Progressive multifocal leukoencephalopathy: Diagnosis by in situ hybridization with a biotinylated JC virus DNA probe using an automated Histomatic Code-On slide stainer

C. M. Hulette, B. T. Downey, P. C. Burger

Research output: Contribution to journalArticlepeer-review

Abstract

The accurate surgical pathological diagnosis of progressive multifocal leukoencephalopathy (PML) depends on the demonstration of pathognomonic histological features in cerebral biopsy tissue. The diagnosis may be difficult, however, if only small tissue fragments are submitted from the center of a demyelinating lesion. Previous studies by other authors have established that in situ hybridization with a biotinylated JC virus DNA probe can be a valuable diagnostic adjunct because it identifies the virally infected cells with great specificity and does not depend on the larger specimen, which may be necessary for a firm histological diagnosis. To confirm and extend these findings, we have used a commercially available biotinylated JC virus DNA probe to demonstrate the presence of viral DNA in formalin-fixed, paraffin-embedded tissue from four open biopsies, four needle biopsies, and two autopsies of patients with PML. With the goal of making this procedure applicable to the general surgical pathology laboratory, this method was adapted to the Histomatic Code-On slide stainer. The Histomatic is a programmable, robotic instrument with walk-away capability for hybridization histochemistry. Operation of this instrument requires the same expertise as execution of immunocytochemistry. With the advent of commercially available JC virus DNA probes and an automated system for hybridization histochemistry, this technology for diagnosis of PML may enter the routine diagnostic surgical pathology laboratory.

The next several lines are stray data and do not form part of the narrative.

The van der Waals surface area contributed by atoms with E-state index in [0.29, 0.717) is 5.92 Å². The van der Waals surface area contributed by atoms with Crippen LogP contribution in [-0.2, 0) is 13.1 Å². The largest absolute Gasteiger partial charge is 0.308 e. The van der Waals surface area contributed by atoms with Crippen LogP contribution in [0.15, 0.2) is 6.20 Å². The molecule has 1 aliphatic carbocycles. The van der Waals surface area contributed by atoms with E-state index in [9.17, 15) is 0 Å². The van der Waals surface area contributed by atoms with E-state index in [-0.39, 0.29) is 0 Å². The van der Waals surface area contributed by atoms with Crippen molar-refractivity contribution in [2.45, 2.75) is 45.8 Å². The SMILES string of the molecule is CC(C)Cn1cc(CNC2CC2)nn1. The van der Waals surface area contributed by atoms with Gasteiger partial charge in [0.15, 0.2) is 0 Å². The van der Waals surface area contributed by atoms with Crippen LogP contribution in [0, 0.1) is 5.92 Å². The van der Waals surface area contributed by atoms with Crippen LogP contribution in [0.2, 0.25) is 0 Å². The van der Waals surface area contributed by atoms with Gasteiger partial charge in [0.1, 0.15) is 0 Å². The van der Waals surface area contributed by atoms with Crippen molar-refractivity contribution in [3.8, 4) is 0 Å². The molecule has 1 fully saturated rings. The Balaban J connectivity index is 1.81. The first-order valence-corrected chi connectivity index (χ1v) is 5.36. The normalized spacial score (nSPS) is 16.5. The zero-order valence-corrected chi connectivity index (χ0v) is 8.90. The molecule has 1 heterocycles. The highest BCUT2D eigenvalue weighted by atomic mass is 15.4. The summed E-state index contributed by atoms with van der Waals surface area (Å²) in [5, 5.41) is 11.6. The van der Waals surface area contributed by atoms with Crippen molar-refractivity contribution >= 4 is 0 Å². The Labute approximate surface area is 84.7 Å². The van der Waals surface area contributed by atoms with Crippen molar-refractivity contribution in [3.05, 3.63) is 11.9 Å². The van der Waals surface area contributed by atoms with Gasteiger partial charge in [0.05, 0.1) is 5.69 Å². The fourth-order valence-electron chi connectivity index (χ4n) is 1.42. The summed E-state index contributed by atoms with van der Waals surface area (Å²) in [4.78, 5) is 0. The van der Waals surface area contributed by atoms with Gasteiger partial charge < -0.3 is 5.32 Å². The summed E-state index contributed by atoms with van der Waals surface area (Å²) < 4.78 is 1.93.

Original languageEnglish (US)
Pages (from-to)791-797
Number of pages7
JournalAmerican Journal of Surgical Pathology
Volume15
Issue number8
DOIs
StatePublished - Jan 1 1991

Keywords

  • Central nervous system
  • Histomatic Code-On slide stainer
  • In situ hybridization
  • JC virus DNA probe
  • Progressive multifocal leukoencephalopathy

ASJC Scopus subject areas

  • Anatomy
  • Surgery
  • Pathology and Forensic Medicine

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